California’s water resources currently support 35 million people and irrigate more than 5.68 million acres of farmland. Due to the state’s natural resources development, especially water, California has become a premier agricultural producer, a major location for manufacturing, the most populated state in the nation and the eighth largest economy in the world. However, this rigorous development has had consequences for natural resources in California.

Fish populations have decreased, wetlands have been drained to create landfills, and dams and levees have changed the course of natural water flows. Invasive species and plants are altering ecosystems and affecting native habitat. Many species of native plants and wildlife have been depleted or become extinct altogether, and water quality has been lowered by ranching, agriculture, mining and urban sources of pollution.

water conservation laws in californiaJust last week, California Governor Gavin Newsom signed Senate Bill 205 into law. This bill addresses the permeating issue of the lack of regulation of California’s clean water laws in industrial facilities. Currently, close to 10,000 industrial facilities are regulated by California’s National Pollutant Discharge Elimination System (NPDES) permit program, however, there are thousands of other facilities that have failed to comply. Hazardous stormwater pollution from these unregulated facilities including landfills, manufacturing plants, and oil refineries flows into our waterways when it rains, depleting the health of these local waterways.

Senator Hertzberg of San Fernando Valley and California Coastkeeper Alliance worked closely with State and Regional Water Boards to develop an effective solution to improving stormwater discharge regulation. Stormwater is California’s largest urban source of water pollution, and although California has the strongest industrial stormwater permit in the country, the state cannot restore its waterways to health without the compliance of its’ industrial facilities.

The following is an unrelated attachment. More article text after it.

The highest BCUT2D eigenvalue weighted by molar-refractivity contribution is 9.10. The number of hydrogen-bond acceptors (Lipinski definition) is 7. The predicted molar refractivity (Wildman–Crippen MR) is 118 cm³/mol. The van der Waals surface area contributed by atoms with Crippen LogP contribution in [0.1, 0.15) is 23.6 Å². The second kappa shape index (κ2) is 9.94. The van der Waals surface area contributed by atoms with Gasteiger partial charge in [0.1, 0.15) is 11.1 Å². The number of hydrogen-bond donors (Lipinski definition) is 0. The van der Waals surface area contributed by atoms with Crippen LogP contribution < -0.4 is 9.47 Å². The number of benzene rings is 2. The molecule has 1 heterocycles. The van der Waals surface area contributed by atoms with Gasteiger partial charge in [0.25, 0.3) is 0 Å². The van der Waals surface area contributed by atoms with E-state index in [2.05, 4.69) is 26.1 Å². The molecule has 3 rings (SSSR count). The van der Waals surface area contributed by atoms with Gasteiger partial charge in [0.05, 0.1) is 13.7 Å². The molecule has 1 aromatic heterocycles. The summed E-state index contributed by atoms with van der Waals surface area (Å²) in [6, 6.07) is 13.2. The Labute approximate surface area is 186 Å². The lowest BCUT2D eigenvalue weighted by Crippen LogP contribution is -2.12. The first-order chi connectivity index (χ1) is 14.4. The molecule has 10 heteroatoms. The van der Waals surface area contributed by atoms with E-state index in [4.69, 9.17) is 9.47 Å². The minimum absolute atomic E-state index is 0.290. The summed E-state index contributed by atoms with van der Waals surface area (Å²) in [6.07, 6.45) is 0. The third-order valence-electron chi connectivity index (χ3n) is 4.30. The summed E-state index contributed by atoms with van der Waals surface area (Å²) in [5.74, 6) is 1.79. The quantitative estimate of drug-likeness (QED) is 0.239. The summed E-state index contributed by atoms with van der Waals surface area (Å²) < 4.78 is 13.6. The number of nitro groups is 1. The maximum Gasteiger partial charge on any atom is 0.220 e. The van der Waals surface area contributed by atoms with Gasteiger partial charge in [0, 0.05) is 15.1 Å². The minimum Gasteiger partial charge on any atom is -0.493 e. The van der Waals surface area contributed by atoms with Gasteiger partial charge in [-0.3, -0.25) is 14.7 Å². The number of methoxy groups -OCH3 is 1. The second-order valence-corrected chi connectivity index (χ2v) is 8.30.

SB 205 will require these facilities to show proof of their industrial stormwater NPDES permit enrollment when applying for or renewing their business license under penalty of perjury. Beginning January 1, 2020, all applications for the applicable business licenses and renewals will be subject to these new regulations. The bill would also permit cities or counties to develop a provisional license procedure for business license renewals which would give businesses 3 months to comply with these regulations.

This bill will also require the city or county to determine the applicability of any Standard Industrial Classification Code (used to classify industries) in order to ensure the information submitted to prove permit enrollment correlates with the business applying for a business license or renewal. On or before April 1, 2020, the State Water Resources Control Board will be required to post a list of applicable Standard Industrial Classification Codes on its website for the determinations made by cities or counties and would require the list to be updated, as specified.

Overall, this bill encourages uniformity of California’s requirements for water quality and aims to reinforce the state’s goal of keeping toxic pollutants out of precious water sources to attain drinkable, swimmable, and fishable waters in California.